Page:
In Her Line Of Fire: DVD Review

By Jeff Walsh

"In Her Line Of Fire" finds Mariel Hemingway as a Secret Service agent assigned to protect the Vice President of the United States (David Keith). While en route to a diplomatic tour of Asia, their plane crashes in the South Pacific, leaving the survivors on a remote island where they are kidnapped by rebel soldiers that intend to sell the vice president to the highest bidder.

The movie is a taut, action-packed thriller. No gaping holes in the plot. The main issue is that for this story to work its magic on you, you really have to buy into the notion that it's a woman kicking all these guys' asses. That is the conceit of the story. If that seems empowering or makes you want to see the movie even more, then you're off to a good start. If your reaction is "So? She's a woman, and...?!" then there's a good chance it will seem like a formulaic movie with a woman playing the Stallone role. Maybe some people really are attracted to a movie where a tough, no-nonsense woman, aiming to teach rebel soldiers a lesson, straps on a huge gun and gives them their come-uppance.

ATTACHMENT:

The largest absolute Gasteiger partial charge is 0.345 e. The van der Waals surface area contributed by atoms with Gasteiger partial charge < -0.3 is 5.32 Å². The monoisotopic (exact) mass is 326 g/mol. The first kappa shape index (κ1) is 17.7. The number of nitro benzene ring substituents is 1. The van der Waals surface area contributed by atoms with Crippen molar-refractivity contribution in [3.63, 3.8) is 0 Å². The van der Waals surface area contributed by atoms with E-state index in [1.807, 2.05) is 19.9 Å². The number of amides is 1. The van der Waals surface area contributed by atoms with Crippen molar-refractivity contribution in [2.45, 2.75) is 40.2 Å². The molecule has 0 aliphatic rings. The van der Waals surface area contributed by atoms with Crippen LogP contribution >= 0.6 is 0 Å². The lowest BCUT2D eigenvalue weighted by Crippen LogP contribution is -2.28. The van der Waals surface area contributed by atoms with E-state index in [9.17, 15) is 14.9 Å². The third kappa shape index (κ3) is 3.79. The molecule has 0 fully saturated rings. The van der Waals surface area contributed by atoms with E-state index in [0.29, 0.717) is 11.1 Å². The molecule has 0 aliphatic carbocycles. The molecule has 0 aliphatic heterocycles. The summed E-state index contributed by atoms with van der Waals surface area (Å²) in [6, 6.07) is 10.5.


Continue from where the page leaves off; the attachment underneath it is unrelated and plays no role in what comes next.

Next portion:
I'm not taking a cheap shot at the movie. The tagline for the movie is "The Best Man For the Job... Was A Woman." This is clearly their hook (line and sinker sold separately). Hemingway is believable as a tough-as-nails warrior trying to protect the vice president and a female member of the press corps that are being held hostage. She has some kick-ass karate scenes (I've never understood the mystical power karate has when, after everyone is chasing after, shooting and her trying to kill her, when it is learned she knows karate, she and another guy get to have a show of their martial arts prowess while everyone else stands around and watches... can't someone else just shoot her? But this isn't the first example of this odd behavior by any means).

Aside from the formulaic angle, there's really nothing to ding here. You know what you're getting when you pop it into the player and it delivers it. The only missing element is that Hemingway doesn't have any taglines or catchphrases after she blows something up or strategically kills a bad guy, which I'm accustomed to from the Stallone/Schwartzenegger school of action dialogue.

As for the lesbian angle, it would be wrong to assume that a butch, tough, military chick is automatically a lesbian... seriously, it would. But in keeping with the formula here, there is often a small romantic interest in these sorts of movies, and there is that aforementioned female member of the press.

But, in a world where movies often fail to deliver, go off on strange tangents, make unnecessary political points, there's something rewarding about a movie that just says, "I am what I am, and what I am needs no excuses!" If you just need a movie where a tough chick opens a can of whoop ass on some bad guys, don't look any further. It's all here.